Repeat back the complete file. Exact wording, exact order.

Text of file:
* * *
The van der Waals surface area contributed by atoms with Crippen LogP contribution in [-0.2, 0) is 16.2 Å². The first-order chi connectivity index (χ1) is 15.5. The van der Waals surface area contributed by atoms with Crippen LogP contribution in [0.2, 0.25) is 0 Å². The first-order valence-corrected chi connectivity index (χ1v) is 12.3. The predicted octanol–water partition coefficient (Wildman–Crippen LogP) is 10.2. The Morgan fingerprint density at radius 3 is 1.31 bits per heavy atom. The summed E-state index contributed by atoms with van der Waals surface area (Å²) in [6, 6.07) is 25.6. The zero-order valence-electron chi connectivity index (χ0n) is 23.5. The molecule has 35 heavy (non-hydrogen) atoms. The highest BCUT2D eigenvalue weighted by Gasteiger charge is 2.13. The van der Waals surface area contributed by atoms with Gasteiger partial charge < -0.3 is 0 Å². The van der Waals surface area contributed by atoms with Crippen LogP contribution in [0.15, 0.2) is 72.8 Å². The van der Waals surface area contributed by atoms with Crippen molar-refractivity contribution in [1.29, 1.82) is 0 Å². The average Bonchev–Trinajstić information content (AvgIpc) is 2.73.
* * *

The van der Waals surface area contributed by atoms with Crippen LogP contribution in [-0.2, 0) is 16.2 Å². The first-order chi connectivity index (χ1) is 15.5. The van der Waals surface area contributed by atoms with Crippen LogP contribution in [0.2, 0.25) is 0 Å². The first-order valence-corrected chi connectivity index (χ1v) is 12.3. The predicted octanol–water partition coefficient (Wildman–Crippen LogP) is 10.2. The Morgan fingerprint density at radius 3 is 1.31 bits per heavy atom. The summed E-state index contributed by atoms with van der Waals surface area (Å²) in [6, 6.07) is 25.6. The zero-order valence-electron chi connectivity index (χ0n) is 23.5. The molecule has 35 heavy (non-hydrogen) atoms. The highest BCUT2D eigenvalue weighted by Gasteiger charge is 2.13. The van der Waals surface area contributed by atoms with Gasteiger partial charge < -0.3 is 0 Å². The van der Waals surface area contributed by atoms with Crippen LogP contribution in [0.15, 0.2) is 72.8 Å². The van der Waals surface area contributed by atoms with Crippen molar-refractivity contribution in [1.29, 1.82) is 0 Å². The average Bonchev–Trinajstić information content (AvgIpc) is 2.73.